@WildDave, I think you are correct in that every node can act as a router. I picked up an easy-to-understand book "Wireless Sensor Networks by Robert Faludi. It's removing many of my questions and is helping me set up some test networks.
I do find the sheep question interesting; wish I could offer something specifically useful, but...it would be kind of a holy grail of protocols (and every other aspect) working well in this type of "could be anything" situation, totally applicable to a multitude of other non-sheep contexts
?? Charles, Ooooh. So with 15.4 using collision avoidance, I don't have to use multiplexers -- which is what I was thinking. Now I just need to use a central node to tell all nodes to sleep for one second (using interrupts) and then wake up for a few milliseconds. This to save power.
@RWeber, each of those techs has their own advantages and disadvantages. Wifi is already TCP/IP and has range and bandwidth but is a power hog. Zigbee has cost of certification but has the best mesh network, enOcean has its niche, and zwave the lowest cost. There is no clear winner overall.
?? Charles and @miket. I want to talk about sheep again. Sheep move around and if I try to establish a mesh network or subnetworks, my nodes are all over the place. Help me think through a topology that might work to implement miket's idea of "summaries." Would this be multiple Star topologies? Would it be a mesh with some subnodes that have to look for a router node?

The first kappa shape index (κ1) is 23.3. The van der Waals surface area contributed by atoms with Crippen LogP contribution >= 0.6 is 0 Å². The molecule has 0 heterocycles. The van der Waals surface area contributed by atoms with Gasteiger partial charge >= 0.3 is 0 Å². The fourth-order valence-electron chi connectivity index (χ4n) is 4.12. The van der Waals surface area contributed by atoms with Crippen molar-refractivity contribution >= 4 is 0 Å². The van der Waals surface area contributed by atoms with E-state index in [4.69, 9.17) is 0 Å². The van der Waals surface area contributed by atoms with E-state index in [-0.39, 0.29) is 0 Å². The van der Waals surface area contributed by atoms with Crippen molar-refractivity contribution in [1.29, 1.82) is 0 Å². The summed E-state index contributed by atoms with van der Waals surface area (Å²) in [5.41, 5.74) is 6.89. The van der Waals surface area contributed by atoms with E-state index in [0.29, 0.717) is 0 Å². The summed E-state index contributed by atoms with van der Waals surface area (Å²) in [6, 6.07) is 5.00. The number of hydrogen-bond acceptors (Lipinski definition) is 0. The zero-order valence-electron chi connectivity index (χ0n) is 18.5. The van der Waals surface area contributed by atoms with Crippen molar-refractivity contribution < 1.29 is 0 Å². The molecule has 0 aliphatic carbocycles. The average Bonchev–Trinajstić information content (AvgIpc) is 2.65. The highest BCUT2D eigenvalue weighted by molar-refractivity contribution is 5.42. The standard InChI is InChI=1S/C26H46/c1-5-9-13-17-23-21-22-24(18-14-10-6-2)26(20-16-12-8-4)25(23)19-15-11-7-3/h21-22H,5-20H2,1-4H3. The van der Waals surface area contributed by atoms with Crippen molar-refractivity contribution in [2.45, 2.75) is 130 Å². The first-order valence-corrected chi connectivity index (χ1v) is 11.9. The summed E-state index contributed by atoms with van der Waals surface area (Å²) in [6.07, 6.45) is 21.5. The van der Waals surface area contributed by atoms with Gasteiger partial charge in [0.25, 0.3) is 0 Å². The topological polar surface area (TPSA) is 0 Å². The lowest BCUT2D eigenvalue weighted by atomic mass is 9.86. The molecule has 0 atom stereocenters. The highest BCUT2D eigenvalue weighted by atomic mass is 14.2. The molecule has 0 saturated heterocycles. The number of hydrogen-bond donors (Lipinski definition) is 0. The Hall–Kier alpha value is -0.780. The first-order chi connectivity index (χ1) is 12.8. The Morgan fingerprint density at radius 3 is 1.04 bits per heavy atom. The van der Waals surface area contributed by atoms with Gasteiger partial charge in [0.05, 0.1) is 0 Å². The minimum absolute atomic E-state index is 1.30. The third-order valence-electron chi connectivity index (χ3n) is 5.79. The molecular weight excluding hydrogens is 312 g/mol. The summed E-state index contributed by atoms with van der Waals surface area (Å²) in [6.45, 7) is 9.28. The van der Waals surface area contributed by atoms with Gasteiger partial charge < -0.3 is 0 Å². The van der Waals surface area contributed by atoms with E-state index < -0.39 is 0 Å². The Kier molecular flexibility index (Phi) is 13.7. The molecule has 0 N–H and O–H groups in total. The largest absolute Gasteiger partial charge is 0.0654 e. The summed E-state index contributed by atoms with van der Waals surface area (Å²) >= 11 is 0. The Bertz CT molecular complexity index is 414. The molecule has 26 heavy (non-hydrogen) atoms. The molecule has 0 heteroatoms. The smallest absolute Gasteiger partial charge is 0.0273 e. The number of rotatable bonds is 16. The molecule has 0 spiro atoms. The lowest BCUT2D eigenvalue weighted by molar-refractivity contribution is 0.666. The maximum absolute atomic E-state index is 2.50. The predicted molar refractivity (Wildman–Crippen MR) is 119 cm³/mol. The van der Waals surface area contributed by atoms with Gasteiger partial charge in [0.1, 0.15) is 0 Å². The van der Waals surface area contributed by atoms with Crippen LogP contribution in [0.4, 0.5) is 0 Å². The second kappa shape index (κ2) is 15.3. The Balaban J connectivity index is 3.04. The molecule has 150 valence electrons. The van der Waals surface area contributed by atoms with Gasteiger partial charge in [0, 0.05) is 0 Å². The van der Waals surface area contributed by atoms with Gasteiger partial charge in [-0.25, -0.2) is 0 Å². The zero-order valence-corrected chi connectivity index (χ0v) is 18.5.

?? There appear to be four main competing wireless protocols: WiFi/IP, Zigbee, enOcean and ZWave. Which do you feel has the greatest stickness in the IoT and why? Are there any application areas where one excels over another?
@cghaba agreed -- and do you include what was previously called "M2M"? did that evolve into IoT? or... or are we just getting into a categorization exercise which will turn into a giant waste of time? :)
@elauesen Are you certain that most reimbursement related activities even need to be obfuscated? Because that's definitely not the way it's done now under HIPAA ...why do you think you'll be compelled to do that? (I suppose it's really -- HIPAA -- more about end-to-end security between "trusted" parties, with teh insurance company being one such party...)